Chapter 4, “Democratic and Multicultural Citizenship,” focuses on how postwar Canadian identity was shaped by changes in public attitudes towards democracy, freedom, human rights, and citizenship with the emergence of the Cold War in 1946, the introduction of the Canadian Citizenship Act in 1947, and the Universal Declaration of Human Rights in 1948. Fujiwara concludes that the postwar period was exemplified by the emergence of a “pan-Canadian identity around democracy and citizenship” (p. 130). Both Ukrainians and Japanese considered the enactment of the Canadian Citizenship Act in 1947 as official recognition of their status as equal citizens. However, Canadian officials continued to largely ignore ethnic issues unless they directly influenced Canadian foreign policy or the country’s image abroad. Canadian officials neglected efforts on the part of Ukrainian nationalists lobbying for an independent Ukraine. Conversely, the wartime loss of property, internment, deportation, and lack of the franchise demonstrated to Canadian officials that postwar legislation increasingly had to counter past racism. This chapter demonstrates that both Ukrainian and Japanese elites pressured the Canadian government to redefine Canadian citizenship and democracy, ultimately linking them to ethnic pluralism. Chapter 5, “The Canadianization and Ethnicization of Myths, Collective Memories, and Symbols,” discusses how Scots, Ukrainians, and Japanese incorporated postwar debates surrounding citizenship and democracy into their collective group myths and symbols. This process “ethnicized past events in Canada and consolidated their ethnic boundaries” (p.131). By examining homeland, Canadian, and regional myths and symbols, Fujiwara demonstrates that Scottish, Ukrainian, and Japanese elites helped to successfully establish a Canadian identity that was defined by ethnicity. Fujiwara argues that in comparison, Ukrainian nationalists best exemplified the interwoven ethnic and regional identities by focusing on the Canadian Prairies. In this period, all three ethnic groups brought further awareness of their ethnic identity to mainstream Canada by producing Scottish-, Ukrainian-, and Japanese-Canadian histories that demonstrated they were not just Canadians. Chapter 6, “Ethnic Movements and the Road to Multiculturalism,” explores the evolution of multiculturalism in Canada from “ethnic elites’ eyes” and argues that the role of ethnic elites was vital in the formation of an official multiculturalism policy in 1971 (p. 156). During this process, Ukrainian nationalists’ view of an ethnically pluralistic Canadian identity overshadowed other ethnic elites’ interpretations. Fujiwara contextualizes this period by noting that the federal government’s enactment of the Bill of Rights in 1960 prohibited ethnoracial, sexual, and religious discrimination. This chapter briefly mentions the rise of French nationalism during Quebec’s Quiet Revolution in which French Canadians demanded linguistic and cultural equality with British Canadians. These calls for equality led to the establishment of the Royal Commission on Bilingualism and Biculturalism in 1963 in an attempt by the federal government to resolve tensions between English and French Canadians. Fujiwara argues that during this period, Ukrainian nationalists were at the forefront of lobbying efforts to establish multiculturalism as a federal policy. This was due in part to the integration of high-ranking Ukrainian Canadians in university and college positions, and as federal officials who could promote their ethnic group’s collective rights and advocate for an independent Ukraine. Ukrainian communists and Japanese focused their efforts on promoting human rights in Canada and abroad, while cultural identity was valued as an expression of their identity.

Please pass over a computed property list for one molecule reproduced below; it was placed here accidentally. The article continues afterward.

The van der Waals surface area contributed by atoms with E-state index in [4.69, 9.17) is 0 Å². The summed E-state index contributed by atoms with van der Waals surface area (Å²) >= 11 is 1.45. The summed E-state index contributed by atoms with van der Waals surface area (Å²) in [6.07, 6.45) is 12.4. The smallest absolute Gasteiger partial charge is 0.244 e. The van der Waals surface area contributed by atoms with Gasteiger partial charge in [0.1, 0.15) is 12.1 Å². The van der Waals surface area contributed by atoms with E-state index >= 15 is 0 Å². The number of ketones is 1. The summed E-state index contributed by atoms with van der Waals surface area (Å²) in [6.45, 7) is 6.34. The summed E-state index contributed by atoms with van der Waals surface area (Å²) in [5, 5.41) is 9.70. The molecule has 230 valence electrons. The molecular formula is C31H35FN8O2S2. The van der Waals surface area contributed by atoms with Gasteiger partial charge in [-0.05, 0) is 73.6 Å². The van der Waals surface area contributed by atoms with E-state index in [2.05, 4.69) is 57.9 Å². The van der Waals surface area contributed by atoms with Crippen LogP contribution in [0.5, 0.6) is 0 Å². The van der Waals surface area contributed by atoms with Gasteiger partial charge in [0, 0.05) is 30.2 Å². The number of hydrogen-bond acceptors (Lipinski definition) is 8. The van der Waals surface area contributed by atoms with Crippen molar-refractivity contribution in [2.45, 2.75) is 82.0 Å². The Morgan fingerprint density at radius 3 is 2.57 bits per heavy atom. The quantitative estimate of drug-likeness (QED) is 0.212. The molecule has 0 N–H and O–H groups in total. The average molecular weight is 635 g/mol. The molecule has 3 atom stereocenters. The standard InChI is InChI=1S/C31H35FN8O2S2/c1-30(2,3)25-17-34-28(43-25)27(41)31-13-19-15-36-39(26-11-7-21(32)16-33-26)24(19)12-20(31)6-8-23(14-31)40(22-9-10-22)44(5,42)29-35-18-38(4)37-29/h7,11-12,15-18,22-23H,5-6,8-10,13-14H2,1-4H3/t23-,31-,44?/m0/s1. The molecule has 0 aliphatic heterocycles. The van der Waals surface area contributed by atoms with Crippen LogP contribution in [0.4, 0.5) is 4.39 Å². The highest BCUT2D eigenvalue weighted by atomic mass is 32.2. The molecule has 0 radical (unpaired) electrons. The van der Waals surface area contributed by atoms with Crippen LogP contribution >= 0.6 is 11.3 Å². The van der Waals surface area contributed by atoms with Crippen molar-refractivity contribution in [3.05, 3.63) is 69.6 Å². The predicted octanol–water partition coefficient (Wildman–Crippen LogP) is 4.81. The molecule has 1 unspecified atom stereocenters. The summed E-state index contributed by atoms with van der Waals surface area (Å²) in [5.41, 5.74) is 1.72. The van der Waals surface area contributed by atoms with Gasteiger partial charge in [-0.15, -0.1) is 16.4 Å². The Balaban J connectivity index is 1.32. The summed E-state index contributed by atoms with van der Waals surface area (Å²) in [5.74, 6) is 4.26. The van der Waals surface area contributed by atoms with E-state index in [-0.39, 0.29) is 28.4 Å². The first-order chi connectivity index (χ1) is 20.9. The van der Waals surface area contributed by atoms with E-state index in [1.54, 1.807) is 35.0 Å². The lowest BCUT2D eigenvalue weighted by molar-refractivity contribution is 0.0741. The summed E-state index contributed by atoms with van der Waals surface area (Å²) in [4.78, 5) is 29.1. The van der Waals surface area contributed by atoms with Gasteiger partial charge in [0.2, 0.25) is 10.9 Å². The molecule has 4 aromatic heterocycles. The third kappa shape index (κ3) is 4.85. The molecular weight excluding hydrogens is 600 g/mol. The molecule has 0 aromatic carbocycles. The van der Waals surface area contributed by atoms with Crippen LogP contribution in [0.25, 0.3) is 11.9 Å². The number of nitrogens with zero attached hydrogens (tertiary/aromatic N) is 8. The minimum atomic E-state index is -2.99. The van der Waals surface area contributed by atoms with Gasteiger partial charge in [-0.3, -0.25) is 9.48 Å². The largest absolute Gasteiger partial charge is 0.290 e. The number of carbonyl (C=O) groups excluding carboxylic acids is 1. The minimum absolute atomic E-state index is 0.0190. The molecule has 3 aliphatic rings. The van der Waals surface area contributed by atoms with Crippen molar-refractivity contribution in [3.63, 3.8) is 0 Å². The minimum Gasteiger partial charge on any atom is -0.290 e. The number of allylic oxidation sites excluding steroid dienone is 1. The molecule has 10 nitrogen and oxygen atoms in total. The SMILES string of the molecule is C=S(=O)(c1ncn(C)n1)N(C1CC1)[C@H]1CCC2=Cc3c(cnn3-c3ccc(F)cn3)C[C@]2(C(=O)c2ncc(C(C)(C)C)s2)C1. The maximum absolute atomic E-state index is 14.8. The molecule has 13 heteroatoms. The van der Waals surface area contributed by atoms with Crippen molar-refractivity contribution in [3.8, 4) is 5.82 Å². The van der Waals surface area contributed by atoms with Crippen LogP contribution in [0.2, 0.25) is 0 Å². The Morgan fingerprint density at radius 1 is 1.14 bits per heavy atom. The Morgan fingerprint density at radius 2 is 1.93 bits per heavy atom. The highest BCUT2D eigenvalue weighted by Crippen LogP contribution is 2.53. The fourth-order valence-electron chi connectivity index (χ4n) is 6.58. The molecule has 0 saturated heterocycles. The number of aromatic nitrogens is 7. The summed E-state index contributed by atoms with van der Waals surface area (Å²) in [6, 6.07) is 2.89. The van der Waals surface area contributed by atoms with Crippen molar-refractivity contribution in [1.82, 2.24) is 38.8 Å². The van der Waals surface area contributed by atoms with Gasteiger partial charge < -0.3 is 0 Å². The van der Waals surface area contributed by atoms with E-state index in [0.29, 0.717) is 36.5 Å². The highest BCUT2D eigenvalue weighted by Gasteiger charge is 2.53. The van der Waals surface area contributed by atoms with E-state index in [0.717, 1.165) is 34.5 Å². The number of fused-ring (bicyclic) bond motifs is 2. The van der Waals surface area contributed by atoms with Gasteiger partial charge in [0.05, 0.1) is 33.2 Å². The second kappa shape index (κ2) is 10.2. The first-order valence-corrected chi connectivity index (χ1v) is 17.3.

Ethnic Elites and Canadian Identity convincingly determines that ethnic elites were vital in the establishment of a “pan-Canadian identity” based on ethnic pluralism. In particular, this study notes that Ukrainian and Japanese ethnic elites were instrumental in narrowing the space between mainstream British ideas of pluralism and democracy. Similarly, these same ethnic elites were able to amend their own viewpoints to reflect those found in mainstream Canadian society. With the introduction of the federal policy of multiculturalism in 1971, the boundaries between ethnic groups and mainstream society largely diminished as both sets of elites supported official multiculturalism as a fundamental aspect of Canadian identity. During the postwar period, Ukrainian nationalists more consistently maintained their community than Ukrainian communists or issei and nisei Japanese. In comparison with Ukrainians and Japanese, Fujiwara determines that Scots in Canada did not have to become members of their community’s elite because they had already become prominent individuals within mainstream society. Fujiwara concludes that while many Ukrainian and Japanese elites were forced to organize their communities, Scots did not feel the need to compete for leadership of their ethnic community. Scots in Canada did not use their ethnicity as a political strength, but rather to assert their claim as inventors of Canadian democratic values. Ultimately, multiculturalism permitted Ukrainian nationalists and Japanese elites to preserve their ethnic identities without ethnoracial discrimination or legal difficulties.